A Marriage of Man and Machine

Published August 1, 2019

The Wall Street Journal

Somewhere in Putnam County, N.Y., southbound to New York City on the Taconic Parkway, the odometer on my 2004 Volkswagen Golf hit 250,000 miles. I felt like Chuck Yeager breaking the sound barrier.

The car, silver in color, with a raffish crease in the right front fender (a sort of dueling scar) and a cigarette burn in the driver’s seat, has my affection and respect. Over time, it has become my power animal—my objective correlative, almost. Like me, it has had several of its engine parts replaced. My heart’s got six bypasses stitched into it, so that I and the VW (with its new fuel pump, timing belt, alternator and exhaust system) are inspirations to each other—heroes of patched-up longevity.

Despite its age and miles, I’d rather drive it than anything newer or fancier. If I were offered a new Mercedes in trade, I guess I’d take it, because I’m not a fool. But I’d regret it, too, and would tell myself that I had sold out.

The engineers who put together the machine achieved an unexpected perfection of relationships so that, for example, its weight and power are harmonized (each, so to speak, understanding the other), and the thing jumps from the starting gate like a thoroughbred—like Seabiscuit. Its primitive excellence is a remnant of an earlier world.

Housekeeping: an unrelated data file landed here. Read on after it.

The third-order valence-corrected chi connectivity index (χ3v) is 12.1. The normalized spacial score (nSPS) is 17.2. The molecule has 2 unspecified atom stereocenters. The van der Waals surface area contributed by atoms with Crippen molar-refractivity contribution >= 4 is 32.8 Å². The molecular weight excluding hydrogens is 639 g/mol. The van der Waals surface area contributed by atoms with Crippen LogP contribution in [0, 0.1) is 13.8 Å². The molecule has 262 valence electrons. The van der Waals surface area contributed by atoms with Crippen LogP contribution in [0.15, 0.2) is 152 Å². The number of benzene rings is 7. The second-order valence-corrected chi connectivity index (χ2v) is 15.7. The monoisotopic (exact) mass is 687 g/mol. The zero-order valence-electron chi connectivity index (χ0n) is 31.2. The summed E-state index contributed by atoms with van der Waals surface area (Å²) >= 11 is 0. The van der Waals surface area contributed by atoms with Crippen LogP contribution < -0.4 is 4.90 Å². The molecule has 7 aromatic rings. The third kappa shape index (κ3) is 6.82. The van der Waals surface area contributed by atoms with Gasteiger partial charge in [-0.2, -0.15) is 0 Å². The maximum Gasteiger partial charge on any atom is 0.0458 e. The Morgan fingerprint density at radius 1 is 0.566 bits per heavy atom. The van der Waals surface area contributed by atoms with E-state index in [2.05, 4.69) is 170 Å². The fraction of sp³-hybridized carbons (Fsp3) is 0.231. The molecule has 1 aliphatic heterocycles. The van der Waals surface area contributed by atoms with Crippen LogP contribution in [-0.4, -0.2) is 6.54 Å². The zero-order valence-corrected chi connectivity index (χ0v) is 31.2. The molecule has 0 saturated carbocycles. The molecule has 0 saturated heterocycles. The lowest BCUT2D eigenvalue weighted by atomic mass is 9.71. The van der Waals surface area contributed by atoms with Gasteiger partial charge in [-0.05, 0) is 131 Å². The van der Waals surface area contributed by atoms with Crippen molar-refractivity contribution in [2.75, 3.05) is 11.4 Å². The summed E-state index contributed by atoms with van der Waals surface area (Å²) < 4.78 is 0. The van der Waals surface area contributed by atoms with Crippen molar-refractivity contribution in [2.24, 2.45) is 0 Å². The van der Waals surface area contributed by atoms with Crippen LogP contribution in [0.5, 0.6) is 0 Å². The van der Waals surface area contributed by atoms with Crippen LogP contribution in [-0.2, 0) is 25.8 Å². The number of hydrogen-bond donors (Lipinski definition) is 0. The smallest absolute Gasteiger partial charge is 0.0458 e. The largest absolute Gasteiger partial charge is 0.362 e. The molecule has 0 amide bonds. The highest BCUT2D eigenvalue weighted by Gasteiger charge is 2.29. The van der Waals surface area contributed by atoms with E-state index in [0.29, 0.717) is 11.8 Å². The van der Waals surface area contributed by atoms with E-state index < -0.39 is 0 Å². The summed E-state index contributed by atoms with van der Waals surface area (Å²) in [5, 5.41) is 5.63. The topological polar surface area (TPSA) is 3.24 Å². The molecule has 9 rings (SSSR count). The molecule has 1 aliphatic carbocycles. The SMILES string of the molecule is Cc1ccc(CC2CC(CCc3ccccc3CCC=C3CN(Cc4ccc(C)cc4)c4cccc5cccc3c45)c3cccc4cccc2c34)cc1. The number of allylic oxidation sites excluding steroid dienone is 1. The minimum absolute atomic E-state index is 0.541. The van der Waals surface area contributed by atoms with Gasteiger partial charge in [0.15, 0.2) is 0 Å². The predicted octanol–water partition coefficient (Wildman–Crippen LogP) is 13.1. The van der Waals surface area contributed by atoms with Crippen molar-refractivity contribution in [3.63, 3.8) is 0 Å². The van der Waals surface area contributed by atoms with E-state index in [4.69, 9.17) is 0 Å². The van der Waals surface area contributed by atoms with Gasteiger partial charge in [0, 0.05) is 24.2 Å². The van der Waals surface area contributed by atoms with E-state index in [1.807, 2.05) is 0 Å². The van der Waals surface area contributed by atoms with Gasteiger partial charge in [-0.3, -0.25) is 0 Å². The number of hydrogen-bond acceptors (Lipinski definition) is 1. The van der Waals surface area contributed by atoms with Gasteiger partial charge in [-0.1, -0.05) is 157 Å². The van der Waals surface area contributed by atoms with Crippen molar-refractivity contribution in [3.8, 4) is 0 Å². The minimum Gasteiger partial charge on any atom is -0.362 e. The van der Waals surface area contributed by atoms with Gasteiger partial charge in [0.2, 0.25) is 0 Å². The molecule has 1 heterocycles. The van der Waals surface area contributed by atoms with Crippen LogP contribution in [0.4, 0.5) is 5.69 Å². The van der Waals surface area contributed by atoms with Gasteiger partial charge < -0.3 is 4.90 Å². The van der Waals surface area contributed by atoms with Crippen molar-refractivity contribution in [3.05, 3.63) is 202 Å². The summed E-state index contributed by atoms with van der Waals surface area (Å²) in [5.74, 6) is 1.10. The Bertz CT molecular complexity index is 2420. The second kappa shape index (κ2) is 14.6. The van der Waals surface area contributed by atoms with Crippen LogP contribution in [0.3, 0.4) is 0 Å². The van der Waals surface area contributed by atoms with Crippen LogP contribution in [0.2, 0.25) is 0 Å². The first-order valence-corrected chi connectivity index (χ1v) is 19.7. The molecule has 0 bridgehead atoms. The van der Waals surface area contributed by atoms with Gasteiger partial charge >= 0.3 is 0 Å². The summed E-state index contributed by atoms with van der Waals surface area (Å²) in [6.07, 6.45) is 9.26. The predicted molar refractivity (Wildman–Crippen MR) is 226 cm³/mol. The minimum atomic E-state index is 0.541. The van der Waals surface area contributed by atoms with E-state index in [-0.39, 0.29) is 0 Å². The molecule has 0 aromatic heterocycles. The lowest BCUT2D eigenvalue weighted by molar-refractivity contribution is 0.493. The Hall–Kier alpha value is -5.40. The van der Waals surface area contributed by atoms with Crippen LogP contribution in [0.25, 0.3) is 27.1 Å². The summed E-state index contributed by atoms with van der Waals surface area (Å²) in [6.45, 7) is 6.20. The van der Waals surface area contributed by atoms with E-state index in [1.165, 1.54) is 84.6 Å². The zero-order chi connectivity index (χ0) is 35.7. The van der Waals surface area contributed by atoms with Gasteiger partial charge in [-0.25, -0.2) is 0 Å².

The car’s manual transmission connects me to its energies and motions. Among other things, it returns me (in the dreamy subliminal dynamics of gears and speed and memory) to the time when I was 19 and drove west across Kansas in the middle of the night, the Volvo 544 coupe plunging through violent prairie line storms—wild, soundless lightning, lashing rain. The Volvo’s manual transmission was like my Volkswagen’s—fluent and, as it were, comprehending—as I ran up and down the gears, my brain integrated with the living engine, left foot working the clutch, right foot the accelerator, left hand the steering wheel and right hand on the knob of the gearshift: man and beast colluding sweetly and roaring along through the tremendous electricity of the Kansas night and the bright meteor showers of rain. I felt happy and free.

The Volvo yesterday, like the VW today, was modest. Luxury was not the point. Luxury is a mug’s game—a moral disability. The point was something we did not sufficiently love—the purity in the execution, in the skills, the simplicity of the gears. Now luxury offers us cars that drive themselves while we doze off. I wonder if that’s a good idea. Someday we may need the earlier skill.

Mr. Morrow is a senior fellow at the Ethics and Public Policy Center.

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